The Botswana Covid variant, described by experts as the worst strain ever, has all the worrying mutations from previous versions of the virus, plus many more that could make it the most infectious and vaccine-resistant one so far.

The super strain has acquired the mutations of Delta, which made that variant so transmissible that it became world-dominant in months. And the new variant also includes the vaccine-resistant alterations seen on Beta — another strain of concern that emerged in South Africa and was thought to be best at escaping the immune system until now.

The Botswana variant has around 50 mutations and more than 30 of them are on the spike protein. The current crop of vaccines trigger the body to recognise the version of the spike protein from older versions of the virus. But the mutations may make the spike protein look so different that the body's immune system struggles to recognise it and fight it off. And three of the spike mutations (H665Y, N679K, P681H) help it enter the body's cells more easily. Meanwhile, it is missing a membrane protein (NSP6) which was seen in earlier iterations of the virus, which experts think could make it more infectious. And it has two mutations (R203K and G204R) that have been present in all variants of concern so far and have been linked with infectiousness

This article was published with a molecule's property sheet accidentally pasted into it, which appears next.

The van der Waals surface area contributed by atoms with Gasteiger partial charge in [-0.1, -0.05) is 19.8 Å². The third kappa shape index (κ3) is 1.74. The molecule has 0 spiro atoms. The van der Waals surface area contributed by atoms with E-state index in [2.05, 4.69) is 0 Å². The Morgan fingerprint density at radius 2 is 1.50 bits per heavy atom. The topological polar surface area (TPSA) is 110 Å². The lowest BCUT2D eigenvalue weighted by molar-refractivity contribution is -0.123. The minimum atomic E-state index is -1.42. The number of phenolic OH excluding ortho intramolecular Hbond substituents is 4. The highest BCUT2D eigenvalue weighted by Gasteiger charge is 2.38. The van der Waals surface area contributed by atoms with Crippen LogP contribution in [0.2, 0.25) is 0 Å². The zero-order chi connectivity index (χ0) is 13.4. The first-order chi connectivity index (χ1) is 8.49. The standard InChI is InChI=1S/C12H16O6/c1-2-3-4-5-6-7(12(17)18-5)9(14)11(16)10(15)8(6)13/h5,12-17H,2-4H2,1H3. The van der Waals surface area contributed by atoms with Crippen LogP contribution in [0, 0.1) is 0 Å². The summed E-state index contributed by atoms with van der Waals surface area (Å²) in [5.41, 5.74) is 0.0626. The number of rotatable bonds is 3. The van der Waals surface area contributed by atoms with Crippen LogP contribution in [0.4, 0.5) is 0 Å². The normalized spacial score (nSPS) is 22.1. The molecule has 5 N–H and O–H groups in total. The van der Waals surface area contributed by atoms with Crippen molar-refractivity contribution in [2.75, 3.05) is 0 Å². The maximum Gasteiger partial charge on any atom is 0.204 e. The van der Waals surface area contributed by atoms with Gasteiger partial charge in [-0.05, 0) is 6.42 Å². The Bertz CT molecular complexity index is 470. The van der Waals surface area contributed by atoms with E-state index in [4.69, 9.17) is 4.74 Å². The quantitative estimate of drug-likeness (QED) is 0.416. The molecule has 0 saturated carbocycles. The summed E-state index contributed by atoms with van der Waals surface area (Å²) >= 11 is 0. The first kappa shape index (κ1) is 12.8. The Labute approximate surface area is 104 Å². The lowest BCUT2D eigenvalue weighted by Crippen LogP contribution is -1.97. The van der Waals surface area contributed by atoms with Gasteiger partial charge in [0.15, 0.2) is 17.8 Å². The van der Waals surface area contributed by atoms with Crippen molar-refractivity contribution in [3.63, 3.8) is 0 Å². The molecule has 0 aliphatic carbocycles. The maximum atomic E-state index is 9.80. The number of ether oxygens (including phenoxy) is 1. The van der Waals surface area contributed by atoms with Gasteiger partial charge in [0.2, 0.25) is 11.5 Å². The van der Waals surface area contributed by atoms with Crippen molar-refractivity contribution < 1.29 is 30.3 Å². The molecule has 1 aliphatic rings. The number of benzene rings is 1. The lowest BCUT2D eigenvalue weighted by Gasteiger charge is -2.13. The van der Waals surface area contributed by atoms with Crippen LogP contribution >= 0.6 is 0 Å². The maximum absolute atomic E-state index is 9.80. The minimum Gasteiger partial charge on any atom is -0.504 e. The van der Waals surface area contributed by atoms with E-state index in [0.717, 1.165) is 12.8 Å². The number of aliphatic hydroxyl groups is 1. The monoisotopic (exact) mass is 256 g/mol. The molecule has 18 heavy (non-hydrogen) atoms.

It also contains a drop-out mutation that helped the Alpha variant take off in the UK last winter. In total, the new super strain has 32 mutations on its spike protein, more than any variant before it and twice as many as Delta. It contains two unique alterations on a specific part of the spike which help viruses open the door to human cells.

All warning signs suggest it will become world-dominant in months but scientists have cautioned they have not confirmed any of the effects of the mutations in a laboratory.

South Africa’s population has very high levels of natural immunity and seems to be spreading with ease, which UK experts think may allow it to easily infect former Covid patients. But there is no rise in hospitalizations in the region, which raises hopes it could be a milder Covid iteration. READ MORE

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